GROSS: Paul McCartney will be back in the second half of the show. His new album is called "Kisses on the Bottom." I'm Terry Gross, and this is FRESH AIR.
(SOUNDBITE OF MUSIC)
GROSS: This is FRESH AIR. I'm Terry Gross back with more of the interview I recorded with Paul McCartney. He was in his home recording studio in England. His new album, "Kisses on the Bottom," features several songs he associates with his father and his father's generation.
I want to play another song from your new album "Kisses on the Bottom." And this is "My Very Good Friend the Milkman." And it's written by Johnny Burke and Harold Spina or Spina. I'm not familiar with Harold Spina but Johnny Burke wrote the lyrics for a lot of great songs, "Pennies from Heaven." He co-wrote a lot of songs with Jimmy Van Heusen, "Imagination," "It Could Happen To You," "Polka Dots And Moonbeams," "Like Someone In Love."
GROSS: He wrote the lyrics to "Misty."
GROSS: I never heard this song before. And it's so catchy. Tell me how you know the song.
MCCARTNEY: I know I was a big fan - still am – of Fats Waller and I had a record of his when I was a kid. You know, when you're a kid growing up in Liverpool, and I suspect it's the same anywhere in America, I suspect around the world, you don't necessarily get the record collection you want. Records just find their way to you. Someone might give you one or whatever. But I had a fairly wide-ranging record collection. I would have something like "West Side Story," and then Fats Waller, and then maybe Bob Dylan and maybe Elvis Pressley. It was just music I liked. Anyway, I loved Fats Waller. I loved his instrumental abilities, his vocal style and a sense of humor. And this is one of the songs he used to do and I always thought it was a great song. And revisiting it, it is a great lyric, you know, the second verse, particularly: my very good friend the mailman says that it would make his burden less if we both had the same address.
GROSS: Yeah, I love that.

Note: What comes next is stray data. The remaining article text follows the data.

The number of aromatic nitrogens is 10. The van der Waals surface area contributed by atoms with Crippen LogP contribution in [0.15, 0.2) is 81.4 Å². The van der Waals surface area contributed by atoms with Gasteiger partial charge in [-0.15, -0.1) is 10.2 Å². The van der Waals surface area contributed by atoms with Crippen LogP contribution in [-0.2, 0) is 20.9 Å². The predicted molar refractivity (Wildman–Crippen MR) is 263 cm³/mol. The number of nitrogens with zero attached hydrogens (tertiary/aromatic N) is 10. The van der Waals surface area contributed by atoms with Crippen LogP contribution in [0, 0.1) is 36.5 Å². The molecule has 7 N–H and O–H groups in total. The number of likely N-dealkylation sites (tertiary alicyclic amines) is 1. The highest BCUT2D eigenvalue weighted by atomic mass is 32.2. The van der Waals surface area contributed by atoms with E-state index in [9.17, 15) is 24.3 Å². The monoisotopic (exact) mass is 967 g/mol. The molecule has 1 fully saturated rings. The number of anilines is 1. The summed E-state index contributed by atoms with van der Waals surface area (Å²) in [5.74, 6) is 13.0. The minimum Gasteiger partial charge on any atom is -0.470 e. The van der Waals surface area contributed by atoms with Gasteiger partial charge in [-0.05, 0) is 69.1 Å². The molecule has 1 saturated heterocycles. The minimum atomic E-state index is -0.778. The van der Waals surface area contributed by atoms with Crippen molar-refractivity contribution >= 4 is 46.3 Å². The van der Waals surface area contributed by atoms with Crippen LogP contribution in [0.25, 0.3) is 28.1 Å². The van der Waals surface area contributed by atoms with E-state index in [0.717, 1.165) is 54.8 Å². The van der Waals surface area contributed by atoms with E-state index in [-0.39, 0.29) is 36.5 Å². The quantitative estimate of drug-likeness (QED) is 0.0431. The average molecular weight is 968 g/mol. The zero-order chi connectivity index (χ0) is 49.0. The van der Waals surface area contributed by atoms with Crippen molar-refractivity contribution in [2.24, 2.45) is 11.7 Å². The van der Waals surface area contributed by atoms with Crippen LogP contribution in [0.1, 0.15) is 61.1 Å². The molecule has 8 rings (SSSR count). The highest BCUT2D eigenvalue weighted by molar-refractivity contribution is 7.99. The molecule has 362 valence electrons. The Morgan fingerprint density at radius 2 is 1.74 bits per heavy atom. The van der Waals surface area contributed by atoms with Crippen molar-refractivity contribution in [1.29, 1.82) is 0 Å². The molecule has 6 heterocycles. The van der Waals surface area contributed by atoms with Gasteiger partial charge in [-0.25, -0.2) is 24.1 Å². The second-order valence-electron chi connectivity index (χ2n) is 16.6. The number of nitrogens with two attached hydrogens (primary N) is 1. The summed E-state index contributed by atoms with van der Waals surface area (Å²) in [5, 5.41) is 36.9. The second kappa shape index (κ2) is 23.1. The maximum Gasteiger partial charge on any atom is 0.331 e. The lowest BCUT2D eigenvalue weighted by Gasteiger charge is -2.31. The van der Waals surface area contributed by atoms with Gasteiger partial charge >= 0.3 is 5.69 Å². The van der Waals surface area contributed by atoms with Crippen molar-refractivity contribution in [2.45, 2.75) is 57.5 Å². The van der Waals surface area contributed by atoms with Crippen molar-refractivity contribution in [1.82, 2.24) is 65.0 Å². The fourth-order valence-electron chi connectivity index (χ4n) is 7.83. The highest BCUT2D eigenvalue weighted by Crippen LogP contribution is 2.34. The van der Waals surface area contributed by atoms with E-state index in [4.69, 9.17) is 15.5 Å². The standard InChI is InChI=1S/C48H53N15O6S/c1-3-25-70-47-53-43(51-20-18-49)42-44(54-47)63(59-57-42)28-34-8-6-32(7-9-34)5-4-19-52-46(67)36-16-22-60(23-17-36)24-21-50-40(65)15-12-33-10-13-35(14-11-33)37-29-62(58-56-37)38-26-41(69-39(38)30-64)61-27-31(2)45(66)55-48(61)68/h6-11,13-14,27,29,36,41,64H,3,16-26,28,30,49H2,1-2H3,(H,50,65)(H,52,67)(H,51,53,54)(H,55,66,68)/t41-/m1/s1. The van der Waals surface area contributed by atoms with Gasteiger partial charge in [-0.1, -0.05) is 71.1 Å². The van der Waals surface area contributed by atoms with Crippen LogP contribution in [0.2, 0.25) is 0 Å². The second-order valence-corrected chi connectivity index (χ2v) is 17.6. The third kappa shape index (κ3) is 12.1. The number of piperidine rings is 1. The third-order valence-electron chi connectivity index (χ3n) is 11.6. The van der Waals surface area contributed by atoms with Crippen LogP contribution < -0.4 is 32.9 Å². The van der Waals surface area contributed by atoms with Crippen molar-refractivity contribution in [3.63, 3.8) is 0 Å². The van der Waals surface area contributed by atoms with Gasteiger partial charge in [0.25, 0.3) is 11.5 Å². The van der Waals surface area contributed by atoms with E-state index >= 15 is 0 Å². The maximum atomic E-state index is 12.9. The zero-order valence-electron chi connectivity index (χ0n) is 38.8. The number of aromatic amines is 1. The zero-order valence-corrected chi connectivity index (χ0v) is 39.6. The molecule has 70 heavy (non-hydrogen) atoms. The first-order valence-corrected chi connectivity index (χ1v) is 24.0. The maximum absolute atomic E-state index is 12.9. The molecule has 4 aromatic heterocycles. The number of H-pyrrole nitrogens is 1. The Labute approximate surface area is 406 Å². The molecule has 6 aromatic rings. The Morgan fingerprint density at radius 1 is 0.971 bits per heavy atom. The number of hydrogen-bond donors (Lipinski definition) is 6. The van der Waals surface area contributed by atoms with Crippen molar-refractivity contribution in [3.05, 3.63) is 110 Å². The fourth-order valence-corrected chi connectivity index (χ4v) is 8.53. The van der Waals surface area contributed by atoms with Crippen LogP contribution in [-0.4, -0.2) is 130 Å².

MCCARTNEY: So I suggest that you should marry me. You know, it's a funky little song.
GROSS: So is this whistling - you whistling at the beginning?
MCCARTNEY: Yes it is.
GROSS: You whistle really well.
(SOUNDBITE OF LAUGHTER)
MCCARTNEY: Oh boy.
GROSS: And that's another trademark of those early recordings, was often like a great whistler on them.
MCCARTNEY: Yeah. We, I think my generation whistled more than people do now. I always remember being very surprised when taking my kids to school 'cause they're pretty good whistlers. One of them can really do that taxi whistle, he'd stop a taxi a mile away. But I remember going taking them to school and them being told off for whistling in the corridor. And I said oh, it's such a joyous sound, someone whistling. I remember my mom whistling when I was a kid and I remember, distinctly, from the kitchen, this whistle coming and thinking that's great, she's happy.
GROSS: OK. So this is Sir Paul McCartney from his new album "Kisses on the Bottom" and we'll hear him singing and whistling on the song "My Very Good Friend the Milkman."
(SOUNDBITE OF SONG, "MY VERY GOOD FRIEND THE MILKMAN")
MCCARTNEY: (Whistling) (Singing) My very good friend the milkman says. That I've been losing to much sleep. He doesn't like the hours I keep. And he suggests that you should marry me. My very good friend the mailman says that it would make his burden less if we both had the same address. And he suggests that you should marry me.
(Singing) Then there's a very friendly fellow who prints all the latest real estate news. And every day he sends me blueprints of cottages with country views. Oh my very good friends the neighbors say that they've been watching little things I do and they perceive that I love you. So I suggest that you should marry me. (Whistling)
GROSS: That's Paul McCartney, "My Very Good Friend the Milkman," from his new album "Kisses on the Bottom."
Now when you were young, even though you were singing and you were learning piano, did you have any idea that you'd be writing songs?
MCCARTNEY: No, not really. I think, you know, looking back, I think I was always musical. My dad was very musical, and I think my mom was musical too. He was the player in the family. So I think I always had a kind of musicality, and I would hear songs and I think I could tell a good song from a bad song.
GROSS: But did you not realize that you could write songs until you met John and started writing songs with him?
MCCARTNEY: No, not really. Both of us had written a little bit before we met each other.
MCCARTNEY: And in our early conversations, you know, we'd sort of talk about music and I'd say well, I've written a couple of songs, you know? And he'd say, oh yes, so have I. So that led us into saying well, let's write together then. I'd written, my first song I ever wrote was one called "I Lost My Little Girl." And looking back on it, it might well have been about my mother because she died when I was 14 and I wrote the song 'round about then. But, of course, you know, when you're a kid you never think of these sort of psychiatric, you know, meanings behind what you do, you just do stuff. Yeah. So I had written this "I Lost My Little Girl," and then 'round about that time I wrote the melody to what would later become a song called "When I'm 64."
GROSS: You wrote it that early?